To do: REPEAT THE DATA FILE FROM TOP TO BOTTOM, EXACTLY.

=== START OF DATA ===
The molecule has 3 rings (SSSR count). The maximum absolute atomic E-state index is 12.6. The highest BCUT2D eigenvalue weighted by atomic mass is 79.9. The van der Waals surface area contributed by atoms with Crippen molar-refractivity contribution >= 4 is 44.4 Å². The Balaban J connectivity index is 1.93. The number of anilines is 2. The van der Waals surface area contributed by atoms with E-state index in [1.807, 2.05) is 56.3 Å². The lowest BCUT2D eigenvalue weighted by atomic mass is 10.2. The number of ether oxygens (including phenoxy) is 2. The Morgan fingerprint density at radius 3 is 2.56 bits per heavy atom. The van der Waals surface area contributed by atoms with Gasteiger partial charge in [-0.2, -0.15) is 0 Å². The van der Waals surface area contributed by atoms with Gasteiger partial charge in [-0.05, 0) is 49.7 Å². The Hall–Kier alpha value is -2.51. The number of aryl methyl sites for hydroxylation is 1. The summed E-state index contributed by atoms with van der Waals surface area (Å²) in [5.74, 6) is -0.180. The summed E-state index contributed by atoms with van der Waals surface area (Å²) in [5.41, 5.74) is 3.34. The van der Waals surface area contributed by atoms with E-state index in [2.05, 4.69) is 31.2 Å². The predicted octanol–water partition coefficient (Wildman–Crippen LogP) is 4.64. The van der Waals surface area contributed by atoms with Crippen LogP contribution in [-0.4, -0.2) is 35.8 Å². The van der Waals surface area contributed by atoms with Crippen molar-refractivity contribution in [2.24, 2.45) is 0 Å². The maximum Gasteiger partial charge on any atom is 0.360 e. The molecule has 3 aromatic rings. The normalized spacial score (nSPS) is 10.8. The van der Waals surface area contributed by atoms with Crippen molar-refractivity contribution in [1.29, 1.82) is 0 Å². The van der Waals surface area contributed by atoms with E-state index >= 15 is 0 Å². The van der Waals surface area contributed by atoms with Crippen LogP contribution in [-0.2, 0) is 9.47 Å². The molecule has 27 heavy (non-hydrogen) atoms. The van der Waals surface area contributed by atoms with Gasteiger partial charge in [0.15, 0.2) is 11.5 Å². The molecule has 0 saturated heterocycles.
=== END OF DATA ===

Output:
The molecule has 3 rings (SSSR count). The maximum absolute atomic E-state index is 12.6. The highest BCUT2D eigenvalue weighted by atomic mass is 79.9. The van der Waals surface area contributed by atoms with Crippen molar-refractivity contribution >= 4 is 44.4 Å². The Balaban J connectivity index is 1.93. The number of anilines is 2. The van der Waals surface area contributed by atoms with E-state index in [1.807, 2.05) is 56.3 Å². The lowest BCUT2D eigenvalue weighted by atomic mass is 10.2. The number of ether oxygens (including phenoxy) is 2. The Morgan fingerprint density at radius 3 is 2.56 bits per heavy atom. The van der Waals surface area contributed by atoms with Gasteiger partial charge in [-0.2, -0.15) is 0 Å². The van der Waals surface area contributed by atoms with Gasteiger partial charge in [-0.05, 0) is 49.7 Å². The Hall–Kier alpha value is -2.51. The number of aryl methyl sites for hydroxylation is 1. The summed E-state index contributed by atoms with van der Waals surface area (Å²) in [5.74, 6) is -0.180. The summed E-state index contributed by atoms with van der Waals surface area (Å²) in [5.41, 5.74) is 3.34. The van der Waals surface area contributed by atoms with E-state index in [2.05, 4.69) is 31.2 Å². The predicted octanol–water partition coefficient (Wildman–Crippen LogP) is 4.64. The van der Waals surface area contributed by atoms with Crippen LogP contribution in [-0.4, -0.2) is 35.8 Å². The van der Waals surface area contributed by atoms with Crippen molar-refractivity contribution in [2.24, 2.45) is 0 Å². The maximum Gasteiger partial charge on any atom is 0.360 e. The molecule has 3 aromatic rings. The normalized spacial score (nSPS) is 10.8. The van der Waals surface area contributed by atoms with Crippen molar-refractivity contribution in [1.29, 1.82) is 0 Å². The van der Waals surface area contributed by atoms with E-state index >= 15 is 0 Å². The van der Waals surface area contributed by atoms with Crippen LogP contribution in [-0.2, 0) is 9.47 Å². The molecule has 27 heavy (non-hydrogen) atoms. The van der Waals surface area contributed by atoms with Gasteiger partial charge in [0.15, 0.2) is 11.5 Å². The molecule has 0 saturated heterocycles.